More recently over the last few days, reports have started coming out of Bourdeaux that the spotted-wing drosophila... excuse my pronunciation here... has started to show up. So it's a pest. It's 12 or 13 centimeters long. In essence, the thing looks like a bee. The big problem is that this a pest, unlike a lot of the others that they have that are native to Europe, that the spotted, wing version can actually inject eggs into a grape instead of waiting for a grape that's broken to inject the eggs. So it's a major problem. It's something they've dealt with in Napa. The 2009 vintage had some in Rutherford and Oakville. Down in Chile, they deal with it almost on a yearly basis. It's a warmer weather creature. They like warm wetter conditions, so they think in Bordeaux this is an offshoot of global warming. It goes to show, as much as we talk about rainfall in California and ground water and all that stuff, that pests moving into areas they weren't used to living in and grapevines that have been there really for a millennia have no natural way to combat that from evolution can be a major problem.
So anyway, spotted-wing drosophila. We hope this is not something that ends up in the news substantially in the future. It's in Bordeaux and supposedly in Burgundy too, so we'll wish the French guys the best of luck. Thanks again. Mark Aselstine with Uncorked Adventures.
Botrytis is often reffered to inside the wine industry by both winemakers and consumers, as noble rot.
That rot term, even with noble in front of it, tends to worry people a litlte bit. Of course, botrytis is a fungus and in this case a winemaker is allowing, even encouraging it to grow on grapes. Winemakers encourage its spread by doing a few different things, all of which you'd expect if you were trying to grow a fungus. First, they tend to keep some level of grass or another ground cover close to the vines, which will keep water. They then make sure that the grass is wet early in the morning. Secondly wineries may sometimes have netting or something similar which has botrytis living on it. By using that netting where they want the Botrytis to grow, they can ensure that it will begin to take hold on the grapes.
At this point, you're probably wondering why a winery or winemaker would want Botrytis, a simple fungus, growing on their grapes. The answer is that the Botrytis removes excess water from grapes, leaving a combination of higher sugar as well as higher acidity. That combination, when combined with a winemaker allowing the grapes to pick up even more sugar while hanging on the vine for a longer time period, leads to perhaps the perfect combination if you're making a dessert wine.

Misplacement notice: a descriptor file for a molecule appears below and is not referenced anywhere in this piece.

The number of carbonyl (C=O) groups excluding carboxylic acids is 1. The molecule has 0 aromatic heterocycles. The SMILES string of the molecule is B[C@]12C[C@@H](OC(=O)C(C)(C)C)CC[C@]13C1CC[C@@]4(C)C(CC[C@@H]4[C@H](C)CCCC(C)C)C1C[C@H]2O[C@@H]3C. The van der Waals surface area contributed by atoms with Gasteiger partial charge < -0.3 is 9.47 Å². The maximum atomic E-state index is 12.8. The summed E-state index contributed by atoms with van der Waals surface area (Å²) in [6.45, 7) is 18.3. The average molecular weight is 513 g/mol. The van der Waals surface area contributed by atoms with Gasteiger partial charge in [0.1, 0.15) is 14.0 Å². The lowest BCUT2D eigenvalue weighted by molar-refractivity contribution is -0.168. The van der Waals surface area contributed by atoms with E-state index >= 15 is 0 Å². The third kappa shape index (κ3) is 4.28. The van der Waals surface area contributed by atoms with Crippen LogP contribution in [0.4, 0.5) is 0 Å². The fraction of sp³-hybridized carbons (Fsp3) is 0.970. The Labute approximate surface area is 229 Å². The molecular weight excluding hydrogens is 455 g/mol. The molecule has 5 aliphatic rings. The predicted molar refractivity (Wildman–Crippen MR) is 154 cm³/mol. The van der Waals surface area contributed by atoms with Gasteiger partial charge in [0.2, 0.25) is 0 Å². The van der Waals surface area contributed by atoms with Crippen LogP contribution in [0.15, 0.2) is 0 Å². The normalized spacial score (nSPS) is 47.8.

The perfect vineyard site for Botrytis is so prized that Chateau d'Yquem in Bordeaux has been granted Superior First Growth status by the French government (their 2nd best classification meaning they feel like it's one of the top 15 vineyards in the famous region of Bordeaux). That staus has been conveyed almost exclusively because the vineyard at Chateau d'Yquem is susceptible to noble rot, experiencing the phenomenon every vintage, with little winemaker intervention.
At this point, it sounds like a pretty good deal right? Botrytis makes amazing dessert wines, so if you can figure out how to grow the fungus, you might think the wines would be more common place. A main reason that Botrysised wines are not more common (or really common at all) is that botrytis and yeast (the stuff that causes fermentation or sugar to turn to alcohol) do not get along well. Fermentation for these wines, is a constant struggle for winemakers.
A couple of our favorite wineries are moving their tasting rooms to even more urban and walkable locations. JC Cellars the urban pioneer in Oakland is moving to Jack London Square, a personal favorite of my son and I, while Charles Smith and perhaps the coolest winemaker around are moving to Seattle. To date, only startup wineries have located in urban areas, but with established wineries moving into more urban areas as well, things are changing. It's only a matter of months before we see a high end Napa winery open a tasting room, in New York City, at least that's my opinion.
How you doing? Mark Aselstine with Uncorked Ventures. So the last few days, or the last couple of weeks here in this space, we've talked a little bit about how the urban wine scene is both improving and expanding pretty rapidly. That news was heightened over the last few days. Two of our favorite wineries in and around the West Coast announced moves to more urban walkable tasting rooms. First, JC Cellars, which is one of the forebearers. They've been in a little spot just outside of downtown Oakland for about ten years now, and they're moving to a spot called Jack London Square. It's full of restaurants. There's a farmer's market on the weekend. It's a really nice spot to go and it's a redeveloping area in Oakland. And so that'll be really good for them.
Up in Washington State, Charles Shaw...Charles Smith Wines, who has one of the most interesting and fascinating winemakers, I think, in the entire industry, has been having a tasting room in Walla Walla for quite a long time. Walla Walla is about four hours east of Portland and four hours east of Seattle, and they've announced that they're gonna be moving into downtown Seattle. So that'll move Charles Smith Wines along with...there's another joint project called Cave Vintners...into downtown Seattle. And I think that it's a good example of how the urban wine tasting scene is both improving in quality, but it's also starting to pull in wineries that already have established tasting rooms elsewhere. And I think that's the best example I can give you of how important this movement is and how much you're gonna continue to see it going in the future. Thanks again. Mark Aselstine with Uncorked Ventures.